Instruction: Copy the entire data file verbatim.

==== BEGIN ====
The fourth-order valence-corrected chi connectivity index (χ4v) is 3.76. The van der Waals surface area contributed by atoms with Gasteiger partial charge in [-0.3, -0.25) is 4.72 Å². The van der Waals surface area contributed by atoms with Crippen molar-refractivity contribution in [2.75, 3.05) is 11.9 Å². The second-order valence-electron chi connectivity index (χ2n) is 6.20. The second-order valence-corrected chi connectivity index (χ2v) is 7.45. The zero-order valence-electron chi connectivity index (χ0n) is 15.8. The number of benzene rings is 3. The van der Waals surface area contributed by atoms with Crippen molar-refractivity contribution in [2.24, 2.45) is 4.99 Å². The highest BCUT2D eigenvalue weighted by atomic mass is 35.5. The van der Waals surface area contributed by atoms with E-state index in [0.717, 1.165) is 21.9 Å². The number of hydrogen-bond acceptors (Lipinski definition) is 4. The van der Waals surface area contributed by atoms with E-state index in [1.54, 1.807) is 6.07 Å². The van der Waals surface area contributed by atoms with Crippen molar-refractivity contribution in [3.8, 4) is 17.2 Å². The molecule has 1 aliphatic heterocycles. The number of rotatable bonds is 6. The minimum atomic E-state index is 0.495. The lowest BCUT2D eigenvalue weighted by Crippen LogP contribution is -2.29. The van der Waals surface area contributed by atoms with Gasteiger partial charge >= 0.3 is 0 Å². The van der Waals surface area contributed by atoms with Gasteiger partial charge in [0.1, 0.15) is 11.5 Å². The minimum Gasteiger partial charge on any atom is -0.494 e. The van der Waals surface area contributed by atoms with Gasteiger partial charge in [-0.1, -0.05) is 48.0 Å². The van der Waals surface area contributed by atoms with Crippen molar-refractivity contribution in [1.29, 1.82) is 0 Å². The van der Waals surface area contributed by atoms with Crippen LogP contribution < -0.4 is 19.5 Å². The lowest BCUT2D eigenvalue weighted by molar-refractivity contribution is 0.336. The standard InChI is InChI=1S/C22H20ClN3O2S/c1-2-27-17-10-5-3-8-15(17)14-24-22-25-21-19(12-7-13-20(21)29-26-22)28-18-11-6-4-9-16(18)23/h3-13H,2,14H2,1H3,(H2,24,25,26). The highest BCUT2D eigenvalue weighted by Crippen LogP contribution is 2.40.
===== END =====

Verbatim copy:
The fourth-order valence-corrected chi connectivity index (χ4v) is 3.76. The van der Waals surface area contributed by atoms with Gasteiger partial charge in [-0.3, -0.25) is 4.72 Å². The van der Waals surface area contributed by atoms with Crippen molar-refractivity contribution in [2.75, 3.05) is 11.9 Å². The second-order valence-electron chi connectivity index (χ2n) is 6.20. The second-order valence-corrected chi connectivity index (χ2v) is 7.45. The zero-order valence-electron chi connectivity index (χ0n) is 15.8. The number of benzene rings is 3. The van der Waals surface area contributed by atoms with Crippen molar-refractivity contribution in [2.24, 2.45) is 4.99 Å². The highest BCUT2D eigenvalue weighted by atomic mass is 35.5. The van der Waals surface area contributed by atoms with E-state index in [0.717, 1.165) is 21.9 Å². The number of hydrogen-bond acceptors (Lipinski definition) is 4. The van der Waals surface area contributed by atoms with E-state index in [1.54, 1.807) is 6.07 Å². The van der Waals surface area contributed by atoms with Crippen molar-refractivity contribution in [3.8, 4) is 17.2 Å². The molecule has 1 aliphatic heterocycles. The number of rotatable bonds is 6. The minimum atomic E-state index is 0.495. The lowest BCUT2D eigenvalue weighted by Crippen LogP contribution is -2.29. The van der Waals surface area contributed by atoms with Gasteiger partial charge >= 0.3 is 0 Å². The van der Waals surface area contributed by atoms with Gasteiger partial charge in [0.1, 0.15) is 11.5 Å². The minimum Gasteiger partial charge on any atom is -0.494 e. The van der Waals surface area contributed by atoms with Gasteiger partial charge in [-0.1, -0.05) is 48.0 Å². The van der Waals surface area contributed by atoms with Crippen molar-refractivity contribution in [1.29, 1.82) is 0 Å². The van der Waals surface area contributed by atoms with Crippen LogP contribution < -0.4 is 19.5 Å². The lowest BCUT2D eigenvalue weighted by molar-refractivity contribution is 0.336. The standard InChI is InChI=1S/C22H20ClN3O2S/c1-2-27-17-10-5-3-8-15(17)14-24-22-25-21-19(12-7-13-20(21)29-26-22)28-18-11-6-4-9-16(18)23/h3-13H,2,14H2,1H3,(H2,24,25,26). The highest BCUT2D eigenvalue weighted by Crippen LogP contribution is 2.40.